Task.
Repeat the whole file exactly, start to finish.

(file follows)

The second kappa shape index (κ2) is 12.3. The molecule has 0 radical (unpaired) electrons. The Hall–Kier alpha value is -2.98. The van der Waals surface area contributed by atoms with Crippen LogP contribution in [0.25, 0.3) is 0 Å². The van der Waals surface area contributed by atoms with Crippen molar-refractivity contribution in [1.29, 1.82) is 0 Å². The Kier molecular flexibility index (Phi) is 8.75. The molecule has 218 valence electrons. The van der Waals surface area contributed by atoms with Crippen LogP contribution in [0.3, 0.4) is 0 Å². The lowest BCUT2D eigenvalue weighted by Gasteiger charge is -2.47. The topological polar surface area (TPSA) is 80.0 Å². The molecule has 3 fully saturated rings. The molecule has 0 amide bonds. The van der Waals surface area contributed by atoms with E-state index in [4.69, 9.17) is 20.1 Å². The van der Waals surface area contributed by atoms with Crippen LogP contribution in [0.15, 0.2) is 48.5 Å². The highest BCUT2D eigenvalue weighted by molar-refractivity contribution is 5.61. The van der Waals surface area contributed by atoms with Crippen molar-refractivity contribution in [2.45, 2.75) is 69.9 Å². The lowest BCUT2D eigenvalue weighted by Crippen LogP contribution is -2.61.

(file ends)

The second kappa shape index (κ2) is 12.3. The molecule has 0 radical (unpaired) electrons. The Hall–Kier alpha value is -2.98. The van der Waals surface area contributed by atoms with Crippen LogP contribution in [0.25, 0.3) is 0 Å². The van der Waals surface area contributed by atoms with Crippen molar-refractivity contribution in [1.29, 1.82) is 0 Å². The Kier molecular flexibility index (Phi) is 8.75. The molecule has 218 valence electrons. The van der Waals surface area contributed by atoms with Crippen LogP contribution in [0.3, 0.4) is 0 Å². The lowest BCUT2D eigenvalue weighted by Gasteiger charge is -2.47. The topological polar surface area (TPSA) is 80.0 Å². The molecule has 3 fully saturated rings. The molecule has 0 amide bonds. The van der Waals surface area contributed by atoms with E-state index in [4.69, 9.17) is 20.1 Å². The van der Waals surface area contributed by atoms with Crippen LogP contribution in [0.15, 0.2) is 48.5 Å². The highest BCUT2D eigenvalue weighted by molar-refractivity contribution is 5.61. The van der Waals surface area contributed by atoms with Crippen molar-refractivity contribution in [2.45, 2.75) is 69.9 Å². The lowest BCUT2D eigenvalue weighted by Crippen LogP contribution is -2.61.